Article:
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Your kid sister and younger cousin are unbanked and using alternative financial services June 6, 2012

Posted by jeremyliew in financial services, unbanked.
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If you think it is the fringes of society that are underbanked, you’re wrong. As USA Today notes:

Nearly half of young adult households, those ages 15 to 34, are considered under-banked, according to a survey by the Federal Deposit Insurance Corporation in 2009, the latest year for which there is data.

Why is that? It’s the great recession of course, plus the rising cost of college. As the NY Times notes:

With more than $1 trillion in student loans outstanding in this country, crippling debt is no longer confined to dropouts from for-profit colleges or graduate students who owe on many years of education, some of the overextended debtors in years past. As prices soar, a college degree statistically remains a good lifetime investment, but it often comes with an unprecedented financial burden.

About two-thirds of bachelor’s degree recipients borrow money to attend college, either from the government or private lenders, according to a Department of Education survey of 2007-8 graduates; the total number of borrowers is most likely higher since the survey does not track borrowing from family members.

The problem is even more pronounced for teens. As Christian Science Monitor notes:

The Great Recession can explain some of the decline in job opportunities for young people. During the mid-2000s, the overall teenage unemployment rate ranged between 14 and 18 percent. Then, the downturn hit and teen unemployment began to rise, peaking at 27 percent in October 2009 (overall unemployment peaked three months later at 10.6 percent). Since then, the recovery has created more than 1 million new jobs for adults and brought the unemployment rate down to 8.2 percent. But there’s been no recovery for teens. For the past 41 months, the national average unemployment rate for teens has remained above 20 percent – a postwar record.

Think Finance recently did a survey of just these Millenials (18-34 year olds) to find out how they are dealing with their financial situation. The answer is that they are turning to alternative financial products, ranging from prepaid debit cards to check cashing to emergency loans, and this behavior is typically uncorrelated, or positively correlated, with income. For example, people making $50-75k were 50% MORE likely to borrow from a payday lender or installment lender than those making less than $25K. From their press release:

The survey found that several alternative financial products were used at similar rates regardless of income level, debunking the myth that only the poorest rely on alternative financial services. Millennial respondents with annual incomes significantly higher than the national median of $39,945 (U.S. Dept. of Commerce, Bureau of Economic Analysis) reported using alternative financial services at rates similar to peers who earn well below the national median. Products and services used at similar rates by Millennials at both the higher and lower ends of the income range include:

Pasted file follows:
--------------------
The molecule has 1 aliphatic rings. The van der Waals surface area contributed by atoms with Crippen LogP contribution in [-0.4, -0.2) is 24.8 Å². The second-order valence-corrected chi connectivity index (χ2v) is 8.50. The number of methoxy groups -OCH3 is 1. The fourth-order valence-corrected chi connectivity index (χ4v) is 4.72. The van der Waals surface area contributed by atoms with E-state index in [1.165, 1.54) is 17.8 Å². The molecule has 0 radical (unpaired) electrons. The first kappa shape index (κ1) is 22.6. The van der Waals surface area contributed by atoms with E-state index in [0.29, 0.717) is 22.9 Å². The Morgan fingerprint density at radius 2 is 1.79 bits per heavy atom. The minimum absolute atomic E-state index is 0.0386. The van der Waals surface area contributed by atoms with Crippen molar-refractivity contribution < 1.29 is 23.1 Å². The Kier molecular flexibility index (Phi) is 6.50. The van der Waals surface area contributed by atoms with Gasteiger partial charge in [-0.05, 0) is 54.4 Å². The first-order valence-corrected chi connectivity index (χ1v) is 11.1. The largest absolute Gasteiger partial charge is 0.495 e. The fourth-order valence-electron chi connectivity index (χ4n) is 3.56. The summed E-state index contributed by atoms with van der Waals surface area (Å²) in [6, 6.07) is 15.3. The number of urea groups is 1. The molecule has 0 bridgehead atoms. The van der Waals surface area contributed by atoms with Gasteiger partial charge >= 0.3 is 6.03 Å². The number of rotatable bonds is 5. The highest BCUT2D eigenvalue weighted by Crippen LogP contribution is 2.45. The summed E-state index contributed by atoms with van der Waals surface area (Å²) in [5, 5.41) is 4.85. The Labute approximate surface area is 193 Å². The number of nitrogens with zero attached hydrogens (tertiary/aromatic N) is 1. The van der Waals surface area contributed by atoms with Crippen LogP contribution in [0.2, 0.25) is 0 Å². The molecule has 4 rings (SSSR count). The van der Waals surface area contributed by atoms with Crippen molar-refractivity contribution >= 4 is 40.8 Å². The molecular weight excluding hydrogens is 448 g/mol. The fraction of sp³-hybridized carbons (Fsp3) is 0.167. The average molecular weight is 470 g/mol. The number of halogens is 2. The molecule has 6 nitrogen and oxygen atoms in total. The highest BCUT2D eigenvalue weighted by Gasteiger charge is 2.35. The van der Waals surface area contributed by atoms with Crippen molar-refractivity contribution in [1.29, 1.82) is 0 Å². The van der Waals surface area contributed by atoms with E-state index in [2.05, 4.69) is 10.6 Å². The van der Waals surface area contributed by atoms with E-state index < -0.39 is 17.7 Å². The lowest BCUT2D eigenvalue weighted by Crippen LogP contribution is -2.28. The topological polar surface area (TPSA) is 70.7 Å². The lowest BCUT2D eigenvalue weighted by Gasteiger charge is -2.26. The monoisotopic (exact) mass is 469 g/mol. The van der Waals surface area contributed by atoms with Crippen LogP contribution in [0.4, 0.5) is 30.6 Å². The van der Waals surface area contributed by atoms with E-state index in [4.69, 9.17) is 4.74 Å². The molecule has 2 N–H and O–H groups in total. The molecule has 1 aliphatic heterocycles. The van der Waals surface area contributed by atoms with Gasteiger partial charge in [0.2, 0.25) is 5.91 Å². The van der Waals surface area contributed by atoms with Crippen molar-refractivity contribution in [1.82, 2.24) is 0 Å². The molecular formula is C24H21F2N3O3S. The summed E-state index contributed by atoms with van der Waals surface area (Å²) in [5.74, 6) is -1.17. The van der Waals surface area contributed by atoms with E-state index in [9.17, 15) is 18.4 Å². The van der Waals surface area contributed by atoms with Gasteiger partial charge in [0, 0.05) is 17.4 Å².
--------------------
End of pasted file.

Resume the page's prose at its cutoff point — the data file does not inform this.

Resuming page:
• Prepaid debit cards – 51 percent of those making less than $25,000 in annual income reported using prepaid debit cards within the last year. The percentage was the same for those who earned $50,000-$74,999.
  • Check cashing services – 34 percent of respondents who earn less than $25,000 reported using check cashing services, while almost as many in the $50,000 – $74,999 range (29 percent) turned to check cashers.
  • Rent-to-own stores – 15 percent of respondents making less than $25,000 and 17 percent of those who earn $50,000-$74,999 reported using rent-to-own stores.
  • Pawn shops – 29 percent of respondents who earn less than $25,000 reported using pawn shops compared to 21 percent of respondents making $50,000 – $74,999.

Surprisingly, some of the alternative products that showed significant differences in usage across income level were more heavily used by mid – high income respondents than low income respondents. These products include:

  • Emergency cash products – Usage of payday loans, cash advance and other emergency cash products was higher among people making $50,000-$74,999 (22 percent) than those who earn less than $25,000 (15 percent).
  • Overdraft protection – 58 percent of respondents making $50,000-$74,999 reported using overdraft protection compared with 31 percent making less than $25,000.
  • Bank direct deposit advance – 37 percent of respondents who earn $50,000-$74,999 reported using bank direct deposit advance compared with 22 percent of respondents who earn less than $25,000.
  • Money transfer service – 39 percent of respondents who earn $50,000-$74,999 used money transfer services within the last year compared with 29 percent of those who earn less than $25,000.

“Stereotypes that paint users of alternative financial products as poor and uninformed are simply not accurate,” said Ken Rees, CEO of Think Finance. “This study confirms that young people across the spectrum have a need for the convenience, utility and flexibility that alternative financial services provide.”